Gamma tracking changed subtly following calibration. Before, it measured at around 2.24; after calibration it had raised to 2.27. The Panasonic TX-L42D25 LED LCD TV does feature a “Gamma” section in its Advanced Settings menu, which features five selectable presets. The default 2.2 setting (which yielded the post-calibration result of 2.27) was the most accurate of these, so we didn’t change this setting. In any case, a slight Gamma inaccuracy is a fairly hard to spot error.
|Gamma curve in [Professional] mode||Corresponding gamma tracking|
As a higher-end model, the TX-L42D25 features Panasonic’s new Colour Management System. Tucked away in the “Advanced” screens and available only on the “Professional” viewing modes, it gives control over the Hue and Saturation of red, green and blue.
Prior to calibration, the colour performance of the Panasonic TX-L42D25 was already very good. Cyan, yellow and green were very slightly off-hue, and yellow and green were also very mildly oversaturated. After Greyscale calibration, the secondary colours moved closer to their ideal targets, meaning that the lack of Secondary colour control in the CMS was essentially a non-issue. Using the CMS controls, we were also able to bring Red, Green and Blue closer to their targets. Adjusting the Green Hue control eventually began to simply desaturate instead, suggesting that some component in this LED TV is not capable of 100% accurate reproduction of green (something we confirmed by noting the same behaviour even in “Dynamic” mode even with the colour turned up to full). The end result of configuring the colour management system controls is highly accurate colour with only a few minor inaccuracies:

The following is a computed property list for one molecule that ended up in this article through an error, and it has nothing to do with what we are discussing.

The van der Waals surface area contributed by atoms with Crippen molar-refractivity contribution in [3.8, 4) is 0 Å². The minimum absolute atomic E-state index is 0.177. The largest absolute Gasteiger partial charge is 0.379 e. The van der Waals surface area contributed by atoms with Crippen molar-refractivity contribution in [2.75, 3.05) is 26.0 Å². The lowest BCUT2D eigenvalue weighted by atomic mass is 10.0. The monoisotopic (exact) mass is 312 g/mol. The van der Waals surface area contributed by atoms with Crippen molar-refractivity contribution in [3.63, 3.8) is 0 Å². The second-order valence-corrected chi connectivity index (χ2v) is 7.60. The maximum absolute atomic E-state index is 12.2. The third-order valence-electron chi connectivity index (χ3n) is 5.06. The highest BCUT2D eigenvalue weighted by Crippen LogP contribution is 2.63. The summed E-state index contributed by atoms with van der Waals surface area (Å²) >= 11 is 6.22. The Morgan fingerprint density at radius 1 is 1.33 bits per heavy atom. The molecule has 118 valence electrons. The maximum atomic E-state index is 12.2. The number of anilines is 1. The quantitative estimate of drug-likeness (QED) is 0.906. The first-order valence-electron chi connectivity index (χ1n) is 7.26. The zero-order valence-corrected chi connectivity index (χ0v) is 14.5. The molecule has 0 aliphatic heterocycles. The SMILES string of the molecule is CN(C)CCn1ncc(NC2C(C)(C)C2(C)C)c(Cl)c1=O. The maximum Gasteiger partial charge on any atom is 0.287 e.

|Post-calibration CIE chart with reference to HD Rec.709|
Benchmark Test Results
|Overscanning on HDMI||0% with [16:9 Overscan] set to “Off”|
|Blacker than black||Passed|
|Calibrated black level||0.17 cd/m2 usable|
|Black level retention||Stable in [True Cinema], [Professional] and [Game] modes|
|Primary chromaticity||Very Good|
|Video mode deinterlacing||Excellent: 3/3 bars smooth on HQV test|
|Film mode deinterlacing||Failed 3:2/2:2 cadences in all resolutions|
|Viewing angle||Excellent for an LCD TV, but lightness around edges visible on black screen|
|Motion resolution||[Intelligent Frame Creation] “Mid” or “High”: 800; “Off”: 300|